Earlier in 2020, Trump administration officials approached Cisco Systems and suggested that the former top manufacturer of internet routers buy one of Huawei’s competitors like Ericsson or Nokia, in order to outflank the Chinese market leader. They were told that the company “wasn’t interested in buying into low-margin businesses,” the Wall Street Journal reported. Cisco reported a 30% return on equity in 2019, compared to a 2.6% return on equity for Ericsson. America doesn’t produce any telecommunications equipment because its tech companies are reluctant to invest in anything but software (aside from share buybacks). Software profitability and return on equity metrics always outperform hardware manufacturing because the marginal cost of adding a software customer is zero; not so the marginal cost of producing a 5G base station.

Asian countries (including China) subsidize capital-intensive manufacturing, while America does not, so the reluctance of American tech companies to commit capital to manufacturing in the face of Asian competition is understandable. But that does not change the fact that America is behind the curve in the Fourth Industrial Revolu­tion, and in some respects not even on the curve to begin with. It barely has begun to build out its 5G network. As of April 2021, only ten thousand base stations were installed in the United States, versus seven hundred thousand in China.

China Cracks Down on Tech Monopolies

The problems posed by the current shape of the American tech sector have not gone unnoticed in China. Western media portrayed the postponement of Ant Financial’s public offering as a political clash between the Communist Party and entrepreneurial champions of the free market, but this version of events is misleading, even if politics is always involved at some level. In fact, China’s regulators had legitimate cause for concern about excess leverage and abuse of consumer data at Ant Financial, and the issue appears to have been resolved through Ant’s proposed transformation into a regulated bank holding company.

Following the Ant Financial suspension, other measures followed in quick succession. On December 14, 2020, China’s State Administration for Market Regulation announced fines for each of the three largest internet marketing platforms, citing unapproved acquisitions of smaller competitors. Alibaba Group, Tencent and SF Holdings were singled out for what the regulator called “monopolistic corporate behavior,” and the fines were levied “to protect consumer interests.”

On January 14, 2021, Zhang Gong, the head of the State Administration for Market Regulation, said that “enhancing anti-monopoly rules remains a top priority in 2021, and that the regulator “will closely monitor new trends and new issues, blocking companies from using their advantages in data, technology and capital to disrupt fair competition,” Caixin Global reported.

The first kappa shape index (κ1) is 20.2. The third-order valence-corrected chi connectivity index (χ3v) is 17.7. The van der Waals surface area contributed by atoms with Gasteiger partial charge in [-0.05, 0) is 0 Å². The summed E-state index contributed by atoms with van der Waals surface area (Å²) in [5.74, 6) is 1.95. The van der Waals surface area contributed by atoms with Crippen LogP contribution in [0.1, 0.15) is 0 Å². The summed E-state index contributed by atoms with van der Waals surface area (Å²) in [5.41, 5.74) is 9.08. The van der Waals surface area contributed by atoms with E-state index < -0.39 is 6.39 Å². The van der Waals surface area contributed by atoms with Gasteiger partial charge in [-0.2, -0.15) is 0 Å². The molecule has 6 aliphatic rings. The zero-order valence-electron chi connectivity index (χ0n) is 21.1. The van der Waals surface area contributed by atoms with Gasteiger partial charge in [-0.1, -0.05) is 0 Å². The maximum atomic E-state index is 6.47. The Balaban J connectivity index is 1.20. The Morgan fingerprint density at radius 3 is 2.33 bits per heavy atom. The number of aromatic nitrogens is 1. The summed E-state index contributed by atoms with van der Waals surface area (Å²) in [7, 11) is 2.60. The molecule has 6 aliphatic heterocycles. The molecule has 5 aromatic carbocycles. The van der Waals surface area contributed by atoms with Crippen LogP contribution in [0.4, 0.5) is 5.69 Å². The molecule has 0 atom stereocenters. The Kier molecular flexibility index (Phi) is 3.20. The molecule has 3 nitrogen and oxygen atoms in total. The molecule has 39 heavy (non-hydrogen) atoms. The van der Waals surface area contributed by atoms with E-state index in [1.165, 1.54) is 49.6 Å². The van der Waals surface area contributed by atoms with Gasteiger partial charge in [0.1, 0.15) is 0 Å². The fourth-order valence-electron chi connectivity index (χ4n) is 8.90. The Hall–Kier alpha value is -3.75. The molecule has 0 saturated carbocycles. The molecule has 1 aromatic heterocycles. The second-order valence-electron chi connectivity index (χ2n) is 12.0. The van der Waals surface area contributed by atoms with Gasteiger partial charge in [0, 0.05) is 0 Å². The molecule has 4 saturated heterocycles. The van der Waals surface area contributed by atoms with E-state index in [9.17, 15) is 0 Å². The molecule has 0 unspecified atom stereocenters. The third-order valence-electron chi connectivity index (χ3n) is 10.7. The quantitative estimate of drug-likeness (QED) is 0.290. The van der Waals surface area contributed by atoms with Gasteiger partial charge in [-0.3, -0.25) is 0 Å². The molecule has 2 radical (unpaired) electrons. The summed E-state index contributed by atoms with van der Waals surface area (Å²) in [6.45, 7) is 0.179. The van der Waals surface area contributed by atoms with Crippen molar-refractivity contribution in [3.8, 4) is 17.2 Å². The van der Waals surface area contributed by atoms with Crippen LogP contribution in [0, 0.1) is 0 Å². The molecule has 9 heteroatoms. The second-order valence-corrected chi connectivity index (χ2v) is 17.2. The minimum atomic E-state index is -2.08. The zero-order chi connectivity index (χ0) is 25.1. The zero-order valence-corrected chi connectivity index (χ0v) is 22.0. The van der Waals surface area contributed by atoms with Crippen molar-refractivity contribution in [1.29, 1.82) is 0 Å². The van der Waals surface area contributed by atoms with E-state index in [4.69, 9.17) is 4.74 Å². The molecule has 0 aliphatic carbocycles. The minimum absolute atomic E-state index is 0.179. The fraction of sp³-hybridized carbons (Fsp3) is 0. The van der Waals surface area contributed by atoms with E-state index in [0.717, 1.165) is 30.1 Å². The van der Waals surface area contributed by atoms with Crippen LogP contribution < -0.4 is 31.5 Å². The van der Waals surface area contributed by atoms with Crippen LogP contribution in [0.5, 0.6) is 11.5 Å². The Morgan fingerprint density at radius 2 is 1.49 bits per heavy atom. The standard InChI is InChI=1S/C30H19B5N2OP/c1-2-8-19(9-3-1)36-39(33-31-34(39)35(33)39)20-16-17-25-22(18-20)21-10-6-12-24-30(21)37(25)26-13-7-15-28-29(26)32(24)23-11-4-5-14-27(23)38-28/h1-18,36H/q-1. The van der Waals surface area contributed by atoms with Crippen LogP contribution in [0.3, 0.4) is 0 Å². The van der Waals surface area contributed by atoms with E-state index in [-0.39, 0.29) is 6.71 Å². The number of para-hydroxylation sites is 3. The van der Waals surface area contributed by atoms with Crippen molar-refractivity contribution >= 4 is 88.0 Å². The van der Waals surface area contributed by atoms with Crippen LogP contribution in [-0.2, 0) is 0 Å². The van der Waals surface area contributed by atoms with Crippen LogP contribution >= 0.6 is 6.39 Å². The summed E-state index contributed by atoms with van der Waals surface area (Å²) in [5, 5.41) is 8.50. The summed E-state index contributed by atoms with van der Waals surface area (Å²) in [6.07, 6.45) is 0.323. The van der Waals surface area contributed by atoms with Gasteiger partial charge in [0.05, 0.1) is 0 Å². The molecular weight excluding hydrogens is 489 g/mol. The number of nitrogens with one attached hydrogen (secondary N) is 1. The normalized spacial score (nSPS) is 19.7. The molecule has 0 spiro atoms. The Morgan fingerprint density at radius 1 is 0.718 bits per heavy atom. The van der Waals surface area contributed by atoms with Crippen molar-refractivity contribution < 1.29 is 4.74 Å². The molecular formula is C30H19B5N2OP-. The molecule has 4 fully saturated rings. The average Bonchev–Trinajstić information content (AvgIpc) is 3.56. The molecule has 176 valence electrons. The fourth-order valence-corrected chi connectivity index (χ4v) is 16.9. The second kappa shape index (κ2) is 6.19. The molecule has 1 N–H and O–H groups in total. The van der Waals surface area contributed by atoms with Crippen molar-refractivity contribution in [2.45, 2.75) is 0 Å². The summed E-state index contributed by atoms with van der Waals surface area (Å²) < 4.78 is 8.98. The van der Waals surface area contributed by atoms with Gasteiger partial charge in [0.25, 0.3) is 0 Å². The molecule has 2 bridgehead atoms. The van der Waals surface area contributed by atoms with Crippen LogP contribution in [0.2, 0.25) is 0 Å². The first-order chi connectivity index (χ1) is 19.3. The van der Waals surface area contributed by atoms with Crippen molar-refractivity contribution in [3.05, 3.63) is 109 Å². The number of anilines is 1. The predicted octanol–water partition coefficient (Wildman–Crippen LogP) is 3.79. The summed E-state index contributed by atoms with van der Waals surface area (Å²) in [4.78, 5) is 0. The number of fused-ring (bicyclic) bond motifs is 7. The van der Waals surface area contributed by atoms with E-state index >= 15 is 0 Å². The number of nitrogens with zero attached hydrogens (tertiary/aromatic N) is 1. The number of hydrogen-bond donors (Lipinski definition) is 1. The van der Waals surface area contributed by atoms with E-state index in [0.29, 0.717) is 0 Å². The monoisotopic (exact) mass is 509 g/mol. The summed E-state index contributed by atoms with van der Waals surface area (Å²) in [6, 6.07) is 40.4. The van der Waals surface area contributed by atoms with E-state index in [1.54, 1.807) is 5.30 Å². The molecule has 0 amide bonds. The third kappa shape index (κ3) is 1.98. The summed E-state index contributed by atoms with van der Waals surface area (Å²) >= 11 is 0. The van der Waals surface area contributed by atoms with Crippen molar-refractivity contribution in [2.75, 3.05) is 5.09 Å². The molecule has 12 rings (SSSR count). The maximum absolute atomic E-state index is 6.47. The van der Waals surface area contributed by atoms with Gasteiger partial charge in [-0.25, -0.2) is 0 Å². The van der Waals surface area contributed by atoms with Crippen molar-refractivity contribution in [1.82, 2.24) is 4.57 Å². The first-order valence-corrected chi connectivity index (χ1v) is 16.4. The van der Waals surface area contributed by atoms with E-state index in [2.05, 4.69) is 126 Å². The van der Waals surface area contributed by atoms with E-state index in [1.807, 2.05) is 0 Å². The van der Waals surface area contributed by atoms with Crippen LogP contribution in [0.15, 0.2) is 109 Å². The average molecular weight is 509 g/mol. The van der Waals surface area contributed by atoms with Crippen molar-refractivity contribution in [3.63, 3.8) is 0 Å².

The first major regulatory step that China has taken to limit the power of Big Tech is a new set of regulations proposed by the People’s Bank of China to establish oversight of the aggregation of personal and corporate credit data. If artificial intelligence is the engine of the Fourth Industrial Revolution, data is its fuel. Consumer financial data is one of the most valuable commodities in the emerging world of AI-based fintech, and one of the most vulnerable to abuse.

In January 2021, the PBOC released a draft of the proposed rules based on November 2020 guidance from the State Council. In a January 13, 2021, statement accompanying the draft, the PBOC said, “The credit reporting industry has been growing rapidly and has en­tered the digital era, with new types of businesses emerging. However, the lack of clear regulations has led to problems such as ambiguous credit reporting boundaries and inadequate measures to protect the rights and interests of those whose data are being collected.”

As the demand for data has grown, cases of illegal data collection and security breaches have also soared. The Chinese Consumers Association (CCA), a quasi-governmental body, attacked the big internet retailers for allegedly bullying consumers through sophisticated algo­rithms. According to Nikkei Asia, “Among the grievances listed by the CCA are complex sales promotions that obscure the true costs of a product, targeted search results that create information asymmetry, and the practice of hiding negative reviews, which it says leaves consumers ‘squeezed by algorithms and the targets of technological bullying.’” The CCA has been particularly concerned with the practice of “algorithmic price discrimination,” through which the “personal data of an online shopper is used to calculate different prices for different individuals based on what they might be willing to pay.”